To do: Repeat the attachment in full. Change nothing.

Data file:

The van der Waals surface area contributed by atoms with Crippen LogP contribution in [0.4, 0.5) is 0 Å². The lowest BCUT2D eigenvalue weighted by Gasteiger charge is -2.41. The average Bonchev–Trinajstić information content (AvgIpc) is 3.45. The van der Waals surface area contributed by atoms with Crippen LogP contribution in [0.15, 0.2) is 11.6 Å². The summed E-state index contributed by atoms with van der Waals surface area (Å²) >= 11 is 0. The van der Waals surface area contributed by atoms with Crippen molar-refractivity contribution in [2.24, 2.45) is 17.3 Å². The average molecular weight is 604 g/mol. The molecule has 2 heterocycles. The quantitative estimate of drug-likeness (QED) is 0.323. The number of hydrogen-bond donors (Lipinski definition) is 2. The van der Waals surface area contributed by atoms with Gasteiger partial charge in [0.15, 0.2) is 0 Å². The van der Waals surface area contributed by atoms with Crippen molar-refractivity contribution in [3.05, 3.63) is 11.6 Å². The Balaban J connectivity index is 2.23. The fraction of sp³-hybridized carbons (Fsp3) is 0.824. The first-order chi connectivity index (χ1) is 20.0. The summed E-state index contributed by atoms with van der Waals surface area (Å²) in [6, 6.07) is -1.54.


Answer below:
The van der Waals surface area contributed by atoms with Crippen LogP contribution in [0.4, 0.5) is 0 Å². The lowest BCUT2D eigenvalue weighted by Gasteiger charge is -2.41. The average Bonchev–Trinajstić information content (AvgIpc) is 3.45. The van der Waals surface area contributed by atoms with Crippen LogP contribution in [0.15, 0.2) is 11.6 Å². The summed E-state index contributed by atoms with van der Waals surface area (Å²) >= 11 is 0. The van der Waals surface area contributed by atoms with Crippen molar-refractivity contribution in [2.24, 2.45) is 17.3 Å². The average molecular weight is 604 g/mol. The molecule has 2 heterocycles. The quantitative estimate of drug-likeness (QED) is 0.323. The number of hydrogen-bond donors (Lipinski definition) is 2. The van der Waals surface area contributed by atoms with Gasteiger partial charge in [0.15, 0.2) is 0 Å². The van der Waals surface area contributed by atoms with Crippen molar-refractivity contribution in [3.05, 3.63) is 11.6 Å². The Balaban J connectivity index is 2.23. The fraction of sp³-hybridized carbons (Fsp3) is 0.824. The first-order chi connectivity index (χ1) is 20.0. The summed E-state index contributed by atoms with van der Waals surface area (Å²) in [6, 6.07) is -1.54.